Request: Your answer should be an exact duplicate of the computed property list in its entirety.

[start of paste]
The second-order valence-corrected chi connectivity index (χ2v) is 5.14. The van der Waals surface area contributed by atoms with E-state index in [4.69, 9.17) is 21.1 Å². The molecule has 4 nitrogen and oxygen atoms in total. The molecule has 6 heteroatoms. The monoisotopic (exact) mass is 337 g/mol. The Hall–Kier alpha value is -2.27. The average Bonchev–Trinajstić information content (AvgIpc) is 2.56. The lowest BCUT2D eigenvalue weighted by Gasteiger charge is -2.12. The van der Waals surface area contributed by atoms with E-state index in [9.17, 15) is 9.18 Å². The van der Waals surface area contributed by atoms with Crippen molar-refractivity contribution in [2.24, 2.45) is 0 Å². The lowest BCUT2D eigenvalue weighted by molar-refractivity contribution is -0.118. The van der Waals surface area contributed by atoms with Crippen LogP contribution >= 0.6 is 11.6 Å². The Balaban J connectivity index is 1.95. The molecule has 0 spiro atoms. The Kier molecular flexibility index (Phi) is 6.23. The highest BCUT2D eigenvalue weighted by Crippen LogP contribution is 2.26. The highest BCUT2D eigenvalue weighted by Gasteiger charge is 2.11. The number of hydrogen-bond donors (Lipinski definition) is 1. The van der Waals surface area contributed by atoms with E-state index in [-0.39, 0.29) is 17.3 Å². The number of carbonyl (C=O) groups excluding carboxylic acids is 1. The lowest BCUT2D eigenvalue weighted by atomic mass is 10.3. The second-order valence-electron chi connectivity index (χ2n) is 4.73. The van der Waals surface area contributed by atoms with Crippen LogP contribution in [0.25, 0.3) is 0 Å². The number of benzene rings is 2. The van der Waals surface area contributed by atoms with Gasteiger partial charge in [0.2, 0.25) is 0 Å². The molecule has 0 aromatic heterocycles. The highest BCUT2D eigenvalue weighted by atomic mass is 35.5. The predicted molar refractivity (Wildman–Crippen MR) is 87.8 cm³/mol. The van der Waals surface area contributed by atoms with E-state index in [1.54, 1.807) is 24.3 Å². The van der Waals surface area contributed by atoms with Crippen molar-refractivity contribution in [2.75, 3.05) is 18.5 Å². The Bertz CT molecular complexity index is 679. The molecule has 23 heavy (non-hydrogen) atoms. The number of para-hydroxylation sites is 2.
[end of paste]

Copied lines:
The second-order valence-corrected chi connectivity index (χ2v) is 5.14. The van der Waals surface area contributed by atoms with E-state index in [4.69, 9.17) is 21.1 Å². The molecule has 4 nitrogen and oxygen atoms in total. The molecule has 6 heteroatoms. The monoisotopic (exact) mass is 337 g/mol. The Hall–Kier alpha value is -2.27. The average Bonchev–Trinajstić information content (AvgIpc) is 2.56. The lowest BCUT2D eigenvalue weighted by Gasteiger charge is -2.12. The van der Waals surface area contributed by atoms with E-state index in [9.17, 15) is 9.18 Å². The van der Waals surface area contributed by atoms with Crippen molar-refractivity contribution in [2.24, 2.45) is 0 Å². The lowest BCUT2D eigenvalue weighted by molar-refractivity contribution is -0.118. The van der Waals surface area contributed by atoms with Crippen LogP contribution >= 0.6 is 11.6 Å². The Balaban J connectivity index is 1.95. The molecule has 0 spiro atoms. The Kier molecular flexibility index (Phi) is 6.23. The highest BCUT2D eigenvalue weighted by Crippen LogP contribution is 2.26. The highest BCUT2D eigenvalue weighted by Gasteiger charge is 2.11. The number of hydrogen-bond donors (Lipinski definition) is 1. The van der Waals surface area contributed by atoms with E-state index in [-0.39, 0.29) is 17.3 Å². The number of carbonyl (C=O) groups excluding carboxylic acids is 1. The lowest BCUT2D eigenvalue weighted by atomic mass is 10.3. The second-order valence-electron chi connectivity index (χ2n) is 4.73. The van der Waals surface area contributed by atoms with Crippen LogP contribution in [0.25, 0.3) is 0 Å². The number of benzene rings is 2. The van der Waals surface area contributed by atoms with Gasteiger partial charge in [0.2, 0.25) is 0 Å². The molecule has 0 aromatic heterocycles. The highest BCUT2D eigenvalue weighted by atomic mass is 35.5. The predicted molar refractivity (Wildman–Crippen MR) is 87.8 cm³/mol. The van der Waals surface area contributed by atoms with E-state index in [1.54, 1.807) is 24.3 Å². The van der Waals surface area contributed by atoms with Crippen molar-refractivity contribution in [2.75, 3.05) is 18.5 Å². The Bertz CT molecular complexity index is 679. The molecule has 23 heavy (non-hydrogen) atoms. The number of para-hydroxylation sites is 2.